In a previous post, we talked about the K-Means algorithm. In order to better understand how this algorithm works we will implement it from scratch in Python. To install the necessary tools please make sure to follow our setup posts either for Windows or for Linux.
To improve the readability of this post we will only show the essential parts of the code, to get the full code please download it from our repository.
The first thing we need to do is to open a Jupyter notebook (or the existing one from the repository). To do that open a terminal, and activate your virtual environment. I recommend you to go to the folder that contains the code you just downloaded and run:
This will execute Jupyter and output a URL on the same terminal, copy and paste that URL on your desired browser (the URL typically looks like this: http://localhost:8888/?token=26e0ed28a7df8511c8789376d422dd36bc015a1403efd7cb).
If done correctly you should see something like this:
Please click on the “Basic K-Means.ipynb” file.
We have prepared a test image that has CC0 license (we can use it freely). If you choose any other image please make sure it is not very big, since K-Means will take much longer with bigger images. As you can see above, the visualizations provided in the code show the picture next to a 3D scatterplot. This scatterplot shows the pixels of the image as 3D points using the RGB channels as XYZ coordinates. Each point is colored with the original color of the picture. This allows us to get a cloud of points and see how the K-Means algorithm will group similar color sections together.
def k_means(centroids, dataset, max_iterations=10):
# Structure to keep track of which point is in which cluster
clusters = [ for x in range(len(centroids))]
indexes = [ for x in range(len(centroids))]
previous_centroids = None
# Main loop
for i in range(max_iterations):
# Assign each point to its nearest centroid
for point_index, point in enumerate(dataset):
dist = float('inf')
candidate_centroid = 0 # Index of the candidate cluster
for centroid_index, centroid in enumerate(centroids):
# Get the distance between the point and the centroid
d = np.linalg.norm(point-centroid)
# If we are closer to this centroid
# assign this point to this centroid
if d < dist:
dist = d
candidate_centroid = centroid_index
# Now we know that index_point belongs to index_cluster
# Now we recalculate the centroids, by doing the mean per cluster
centroids = ([np.mean(np.array(clusters[x]), axis=0)
for x in range(len(centroids))])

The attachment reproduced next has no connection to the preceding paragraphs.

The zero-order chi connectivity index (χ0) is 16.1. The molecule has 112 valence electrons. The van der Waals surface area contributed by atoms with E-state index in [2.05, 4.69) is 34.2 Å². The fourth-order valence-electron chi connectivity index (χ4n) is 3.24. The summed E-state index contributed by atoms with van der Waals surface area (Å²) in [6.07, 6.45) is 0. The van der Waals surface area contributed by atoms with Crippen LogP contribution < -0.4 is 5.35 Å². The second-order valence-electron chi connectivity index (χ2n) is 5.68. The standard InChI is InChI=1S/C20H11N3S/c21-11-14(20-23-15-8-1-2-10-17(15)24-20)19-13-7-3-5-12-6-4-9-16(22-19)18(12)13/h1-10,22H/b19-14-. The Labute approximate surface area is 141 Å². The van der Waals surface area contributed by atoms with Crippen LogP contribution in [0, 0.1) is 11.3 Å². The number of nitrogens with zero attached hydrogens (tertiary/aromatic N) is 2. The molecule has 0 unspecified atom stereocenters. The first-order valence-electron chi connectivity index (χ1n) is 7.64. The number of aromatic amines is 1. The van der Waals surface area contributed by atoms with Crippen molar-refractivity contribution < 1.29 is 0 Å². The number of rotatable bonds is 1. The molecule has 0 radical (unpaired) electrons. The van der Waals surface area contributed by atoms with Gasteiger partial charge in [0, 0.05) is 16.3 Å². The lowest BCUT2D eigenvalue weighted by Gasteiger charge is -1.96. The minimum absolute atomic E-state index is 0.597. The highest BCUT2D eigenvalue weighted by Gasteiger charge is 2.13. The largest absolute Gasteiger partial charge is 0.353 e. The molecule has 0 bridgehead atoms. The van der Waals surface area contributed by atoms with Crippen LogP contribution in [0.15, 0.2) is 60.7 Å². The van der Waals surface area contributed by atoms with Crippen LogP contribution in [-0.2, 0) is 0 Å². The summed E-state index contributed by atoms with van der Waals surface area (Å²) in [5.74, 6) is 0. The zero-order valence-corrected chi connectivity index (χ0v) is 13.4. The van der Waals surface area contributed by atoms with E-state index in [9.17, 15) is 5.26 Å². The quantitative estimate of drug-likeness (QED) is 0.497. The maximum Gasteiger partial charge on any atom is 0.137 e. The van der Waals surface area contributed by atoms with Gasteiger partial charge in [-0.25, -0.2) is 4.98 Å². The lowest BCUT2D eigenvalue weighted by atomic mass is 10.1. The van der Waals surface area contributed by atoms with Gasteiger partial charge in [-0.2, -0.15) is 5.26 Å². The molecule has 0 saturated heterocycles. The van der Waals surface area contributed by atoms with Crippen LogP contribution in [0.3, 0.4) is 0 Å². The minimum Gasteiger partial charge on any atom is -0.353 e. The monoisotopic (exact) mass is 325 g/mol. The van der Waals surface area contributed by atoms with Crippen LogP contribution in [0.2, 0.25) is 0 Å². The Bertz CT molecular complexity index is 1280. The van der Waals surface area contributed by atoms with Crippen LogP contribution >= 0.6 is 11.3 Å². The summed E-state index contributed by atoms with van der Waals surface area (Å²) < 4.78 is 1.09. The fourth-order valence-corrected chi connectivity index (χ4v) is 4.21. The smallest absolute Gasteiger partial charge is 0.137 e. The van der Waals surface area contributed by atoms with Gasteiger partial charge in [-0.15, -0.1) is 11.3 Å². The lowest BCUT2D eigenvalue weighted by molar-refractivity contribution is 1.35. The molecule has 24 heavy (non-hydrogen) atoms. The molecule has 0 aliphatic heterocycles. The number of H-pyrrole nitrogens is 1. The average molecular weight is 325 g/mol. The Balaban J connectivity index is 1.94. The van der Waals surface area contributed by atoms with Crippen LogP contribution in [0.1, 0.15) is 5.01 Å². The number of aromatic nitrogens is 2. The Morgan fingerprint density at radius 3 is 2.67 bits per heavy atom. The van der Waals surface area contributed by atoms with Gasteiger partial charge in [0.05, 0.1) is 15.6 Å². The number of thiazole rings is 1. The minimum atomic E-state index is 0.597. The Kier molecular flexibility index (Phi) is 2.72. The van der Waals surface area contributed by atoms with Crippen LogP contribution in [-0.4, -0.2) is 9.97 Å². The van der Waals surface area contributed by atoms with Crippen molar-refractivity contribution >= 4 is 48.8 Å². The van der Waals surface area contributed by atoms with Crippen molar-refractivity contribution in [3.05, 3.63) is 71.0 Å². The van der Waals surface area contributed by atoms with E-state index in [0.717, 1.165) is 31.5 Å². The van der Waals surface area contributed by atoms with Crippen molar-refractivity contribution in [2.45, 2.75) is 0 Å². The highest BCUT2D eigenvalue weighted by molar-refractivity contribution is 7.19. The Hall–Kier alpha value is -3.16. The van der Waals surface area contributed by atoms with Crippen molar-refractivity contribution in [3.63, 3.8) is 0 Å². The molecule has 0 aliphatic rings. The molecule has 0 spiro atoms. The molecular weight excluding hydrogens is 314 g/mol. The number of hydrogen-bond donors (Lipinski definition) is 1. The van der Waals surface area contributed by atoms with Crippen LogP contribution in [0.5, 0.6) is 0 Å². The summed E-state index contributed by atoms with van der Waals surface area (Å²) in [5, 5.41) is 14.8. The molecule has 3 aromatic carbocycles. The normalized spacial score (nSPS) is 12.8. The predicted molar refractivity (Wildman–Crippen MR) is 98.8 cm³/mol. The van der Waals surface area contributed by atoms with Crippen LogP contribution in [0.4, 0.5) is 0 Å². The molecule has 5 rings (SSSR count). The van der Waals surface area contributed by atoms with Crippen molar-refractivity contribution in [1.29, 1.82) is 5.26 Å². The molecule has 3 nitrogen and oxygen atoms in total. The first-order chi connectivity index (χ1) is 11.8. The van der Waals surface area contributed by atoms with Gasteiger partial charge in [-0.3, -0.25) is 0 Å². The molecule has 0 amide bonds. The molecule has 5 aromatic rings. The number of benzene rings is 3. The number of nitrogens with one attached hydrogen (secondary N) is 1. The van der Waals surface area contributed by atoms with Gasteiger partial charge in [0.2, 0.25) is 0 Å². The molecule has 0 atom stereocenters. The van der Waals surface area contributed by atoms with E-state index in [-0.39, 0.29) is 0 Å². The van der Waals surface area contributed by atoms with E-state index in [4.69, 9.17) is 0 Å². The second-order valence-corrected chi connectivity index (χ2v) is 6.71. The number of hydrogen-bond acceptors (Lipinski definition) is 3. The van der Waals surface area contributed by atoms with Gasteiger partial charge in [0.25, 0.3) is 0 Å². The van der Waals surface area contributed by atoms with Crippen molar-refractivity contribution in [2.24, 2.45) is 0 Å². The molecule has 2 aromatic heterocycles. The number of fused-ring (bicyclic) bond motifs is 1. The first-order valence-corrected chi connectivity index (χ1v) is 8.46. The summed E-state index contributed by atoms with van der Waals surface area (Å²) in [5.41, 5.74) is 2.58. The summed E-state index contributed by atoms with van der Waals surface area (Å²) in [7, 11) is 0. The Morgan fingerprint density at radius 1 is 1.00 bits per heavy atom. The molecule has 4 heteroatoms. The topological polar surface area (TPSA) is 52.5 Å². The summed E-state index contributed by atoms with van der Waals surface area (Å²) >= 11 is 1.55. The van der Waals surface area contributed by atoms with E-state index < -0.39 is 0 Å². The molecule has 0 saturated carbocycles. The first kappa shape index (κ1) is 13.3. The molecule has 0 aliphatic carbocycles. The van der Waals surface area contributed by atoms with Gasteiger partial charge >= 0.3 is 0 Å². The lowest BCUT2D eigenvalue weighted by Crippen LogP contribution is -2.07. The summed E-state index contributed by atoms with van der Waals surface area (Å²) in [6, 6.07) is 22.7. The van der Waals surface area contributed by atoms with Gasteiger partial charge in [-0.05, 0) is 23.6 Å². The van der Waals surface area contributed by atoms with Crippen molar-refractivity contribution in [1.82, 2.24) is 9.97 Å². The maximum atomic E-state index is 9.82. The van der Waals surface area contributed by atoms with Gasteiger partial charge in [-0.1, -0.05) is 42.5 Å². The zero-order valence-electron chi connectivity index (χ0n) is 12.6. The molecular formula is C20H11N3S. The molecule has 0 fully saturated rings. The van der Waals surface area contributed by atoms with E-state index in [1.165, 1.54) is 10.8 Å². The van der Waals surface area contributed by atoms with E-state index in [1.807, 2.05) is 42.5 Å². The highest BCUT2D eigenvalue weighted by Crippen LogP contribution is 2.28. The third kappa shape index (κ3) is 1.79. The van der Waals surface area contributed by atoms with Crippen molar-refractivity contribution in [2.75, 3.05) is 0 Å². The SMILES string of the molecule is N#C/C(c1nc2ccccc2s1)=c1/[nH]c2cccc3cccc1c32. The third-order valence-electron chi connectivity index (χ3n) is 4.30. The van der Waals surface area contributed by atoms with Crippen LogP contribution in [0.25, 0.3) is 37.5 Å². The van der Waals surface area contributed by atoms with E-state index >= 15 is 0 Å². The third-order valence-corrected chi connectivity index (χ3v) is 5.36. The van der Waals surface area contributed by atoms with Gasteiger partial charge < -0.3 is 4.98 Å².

# If the centroids have not changed, we have reached the limit
# We need to use this generator since we are dealing with an
# array of numpy arrays
if (previous_centroids != None
and not all([np.array_equal(x, y)
for x, y in zip(previous_centroids, centroids)])):
# Update the previous centroids
previous_centroids = centroids
return (centroids, indexes)
We show the basic implementation above, this algorithm receives 3 parameters and returns 2:
- centroids: The initial centroids of our dataset. You can just choose K points from your original dataset
- dataset: An array with all the points of the dataset
- max_iterations: This is an optional parameter to limit the maximum number of iterations K-Means will take. K-Means will stop if it reaches the limit of iterations or if the centroids have not moved
- centroids: A list of K elements with the values of the centroids
- indexes: A list that tells us to which cluster belongs each data point. For example, if indexes is [0, 0, 1], the first 2 points of our dataset would belong to cluster 0 and the third would belong to cluster 1.
Visualizing different K values
Visualizing the results of Machine Learning algorithms can be very tricky. We have created a visualization that will hopefully allow you to understand how the clusters have formed in more detail. We have reused the RGB scatterplot explained above, but we now paint each point as the color of its centroid. The centroid of each cluster is the mean of all its points, so this gives us the average color. By using the slider below you will be able to switch between different values of K. We encourage you to explore the graph and identify the different clusters. Some interesting questions you may ask yourself:
- When does the green color finally get its own cluster? Why so late?
- Why does red have such an important presence?
- From K=10 to K=20 the visual changes are not very big, why?
In case you want to think about those questions first, we have hidden the answers, feel free to check them when you are ready!
- When does the green color finally get its own cluster? Why so late?: Green has very little presence on the image and its points are very close to big clusters
- Why does red have such an important presence?: If you explore the graph, you will see that the values of red are very separated from the others, this means that the red on the picture is very strong and “captures” other clusters
- From K=10 to K=20 the visual changes are not very big, why?: Most of the clusters are created close to the dark colors since there is a big density of points there, visually dark colors do not pop up that much